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New Baby

Discussion in 'Personal' started by ShowerGel, Jul 7, 2011.

  1. ShowerGel

    ShowerGel Lead commenter

    I live in a modern terrace and my neighbours have brought home their new baby today and I can hear it screaming through the walls.
    All I can think is 'thank God it's not me' and remember how awful it was when I took my firstborn home and he screaned and screamed.
    My neighbours are late 30's early 40's age group and are very nice but had a lovely life as a happily married working couple.
    It's just reminding me of that HUGE before and after gap..............and they are suddenly with no warning at all really in the after.............................OMG. Normally they'd be [peacefully slumbering around now to wake at 6
    If I'd known I'd never have become a parent - no debate whatsoever.
    Normally they'd be slumbering peacefully about now being happy with being pregnant, get up at 6, have a quiet shower, off to work, come home, watch a bit of tele! Whoooooosh, and now!
  2. learningyoghurt

    learningyoghurt New commenter

    I'm not so sure... my life is different now that I've had a baby but I'm not entirely sure that it's more stressful.
    I am a bad motivator-of-self so I used to Not Do things and get wound up about it. But now that I have a baby I HAVE to get things done when they need doing (he doesn't accept excuses). And he is cool and interesting and generally keeps me quite entertained.
    I wasn't particularly expecting anything from the experience of motherhood but considering how much I was dreading it I find that I much prefer the day-to-day routiney aspect of it.
    There's probably an argument to say that this indicates that my life wasn't that great beforehand and there's loads of things that I would (and am trying to) change about my life in general, but ime the baby was the easy bit.
  3. Nope - it just means that you had one life that was ok and another life that is ok.
    I didn't find becoming a mother too difficult either - once I had got used to no bleddy sleep [​IMG]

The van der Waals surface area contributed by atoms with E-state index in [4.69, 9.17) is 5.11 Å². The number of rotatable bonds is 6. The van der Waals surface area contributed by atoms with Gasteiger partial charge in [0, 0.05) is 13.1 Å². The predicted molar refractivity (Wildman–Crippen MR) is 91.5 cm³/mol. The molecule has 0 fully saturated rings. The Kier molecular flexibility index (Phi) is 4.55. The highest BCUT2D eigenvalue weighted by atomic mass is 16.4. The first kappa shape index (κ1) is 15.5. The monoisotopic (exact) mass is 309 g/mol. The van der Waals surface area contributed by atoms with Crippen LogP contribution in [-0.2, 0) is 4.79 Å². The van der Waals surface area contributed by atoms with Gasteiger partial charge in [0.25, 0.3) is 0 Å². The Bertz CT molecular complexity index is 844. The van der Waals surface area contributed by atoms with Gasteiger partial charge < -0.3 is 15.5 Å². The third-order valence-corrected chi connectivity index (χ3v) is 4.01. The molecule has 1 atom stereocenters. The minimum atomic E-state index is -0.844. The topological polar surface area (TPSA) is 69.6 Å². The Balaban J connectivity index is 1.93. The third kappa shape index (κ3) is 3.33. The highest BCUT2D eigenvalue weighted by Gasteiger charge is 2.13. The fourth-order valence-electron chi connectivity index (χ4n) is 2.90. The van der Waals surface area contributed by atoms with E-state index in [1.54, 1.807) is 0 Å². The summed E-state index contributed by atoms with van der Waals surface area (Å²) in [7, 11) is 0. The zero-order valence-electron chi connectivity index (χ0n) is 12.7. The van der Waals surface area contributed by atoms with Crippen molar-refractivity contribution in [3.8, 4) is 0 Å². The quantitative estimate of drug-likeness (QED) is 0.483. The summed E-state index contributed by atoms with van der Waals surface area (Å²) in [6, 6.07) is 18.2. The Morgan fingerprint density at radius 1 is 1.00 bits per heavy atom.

I loved my life before becoming a mother, I loved being a full-time mother and I now love being a full time worker and mother as well.
    It has not all been plain sailing (particularly the yucky divorce years but all sorted and we are good friends now and both look after the kids, phew) - and often very knackering - but each phase has been good and worthwhile.
    It is like a never-ending path of stepping stones across a river. Sometimes you get a wet foot, but there is always still the next stone to hold you out of the water.
    You never get to the other side, of course [​IMG]
  4. ShowerGel

    ShowerGel Lead commenter

    It's stopped screaming now!
    Learning yog. - its always interesting to see how differently we all see things, or sometimes very similarly.
    Listening to my neighbours has bought my horror back to me as if it was yesterday
    For all I know they're on cloud 9!
    I do understand that having to do things theory, though and I still can't get over that and the being tidy bit you have to do when they're toddlers. Before that I was very messy. My children were so manically active I had to keep tidy else they would've killed themselves on something.

  5. LOL - I used to be Miss Manically Tidy.
    Then came the kids.
    I gave up after that! House has been a bombshell ever since.
    Some day I will be an old granny with a cat, a rocking chair and a cleaner...
  6. ShowerGel

    ShowerGel Lead commenter

    I hope I'm not woken in the night by it and lie there worrying about how they're getting on especially him as he's a bit of a worrier.
    The phrase 'get a life' is springing to mind for me...